Mr Darcy Loses The Plot, Theatre Review. Unity Theatre, Liverpool.

Liverpool Sound and Vision Rating 9/10

Cast: Maggie Fox, Sue Ryding.

There are always seems to be a sense of the mystical allure when you meet a writer that arguably no other profession can carry, people don’t tend to meet someone at a party who gets up at four o’ clock in the morning and spends a whole day on a farm and has to deal with government interference about quotas and crop rotation, by saying to them, I have always wanted the romance of own animals in my life. Yet there always is a yearning to tell a writer that you have always wanted to be one. Not realising that the act of writing itself is in fact the closest occupation that mimics life and death.

It is the fact that you don’t really control your characters either, the writer believes they have sole domain over the actions of those they have employed under the banner of the story, the heroic and the bland, the central attraction and the plot devices alike, they want the struggle of finding their own way to the top of the literary memory chain and nothing can stop the writer from feeling left out of the process as they realise that their own creation is mad, that Mr Darcy Loses The Plot.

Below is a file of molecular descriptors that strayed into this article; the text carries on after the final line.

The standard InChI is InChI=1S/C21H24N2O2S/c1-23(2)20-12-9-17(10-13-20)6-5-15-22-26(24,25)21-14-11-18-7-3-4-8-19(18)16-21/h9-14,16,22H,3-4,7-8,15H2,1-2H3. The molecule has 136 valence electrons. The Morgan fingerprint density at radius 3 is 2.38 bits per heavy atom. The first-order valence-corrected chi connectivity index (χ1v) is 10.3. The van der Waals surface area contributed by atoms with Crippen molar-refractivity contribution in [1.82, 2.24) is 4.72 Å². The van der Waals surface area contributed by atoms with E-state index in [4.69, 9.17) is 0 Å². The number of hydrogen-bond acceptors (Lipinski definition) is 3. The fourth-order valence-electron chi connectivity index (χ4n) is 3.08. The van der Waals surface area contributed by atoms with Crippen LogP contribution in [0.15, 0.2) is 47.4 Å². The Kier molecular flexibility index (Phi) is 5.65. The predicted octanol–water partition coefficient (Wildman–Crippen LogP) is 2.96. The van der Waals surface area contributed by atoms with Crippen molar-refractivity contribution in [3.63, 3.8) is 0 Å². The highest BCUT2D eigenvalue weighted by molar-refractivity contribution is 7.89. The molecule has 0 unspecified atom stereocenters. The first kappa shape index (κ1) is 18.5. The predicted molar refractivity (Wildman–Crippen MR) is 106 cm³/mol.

Lip Service Theatre are beloved by Liverpool audiences, there is always something uniquely funny about the two ladies who dominate the stage with their wonderfully embroidered tales, their withering looks and their absolute dedication to bringing laughter out for a joyous ride wherever they go.

For Maggie Fox and Sue Ryding, Lip Service is not what they offer the Unity Theatre audiences, instead what they do is full on and bountiful and in their latest adventurous setting inside the mind of a Mr. Darcy who has his own agenda when being written about, who wants to see the world beyond his own literary castle, the plot is everything you could want or expect from two astounding comedic actors of the stage.

What the actors/writers provide is the arguable truth of the art form, that it is not the writer in charge of the story but the characters to whom everything hangs, nothing is ever truly the way it can be imagined, nothing is ever set from conception to finally writing the end as the last page homes into view and as Mr Darcy Loses The Plot so too does the writer rejoice and the audience enjoy the sound of absolute laughter, a pure and hopeful sound which is not craven or resounding in cruelty, but a heartbeat, one in which the plot hits home perfectly.

More than a great evening provided by Lip Service Theatre, this is the stuff of comedy gold.

Ian D. Hall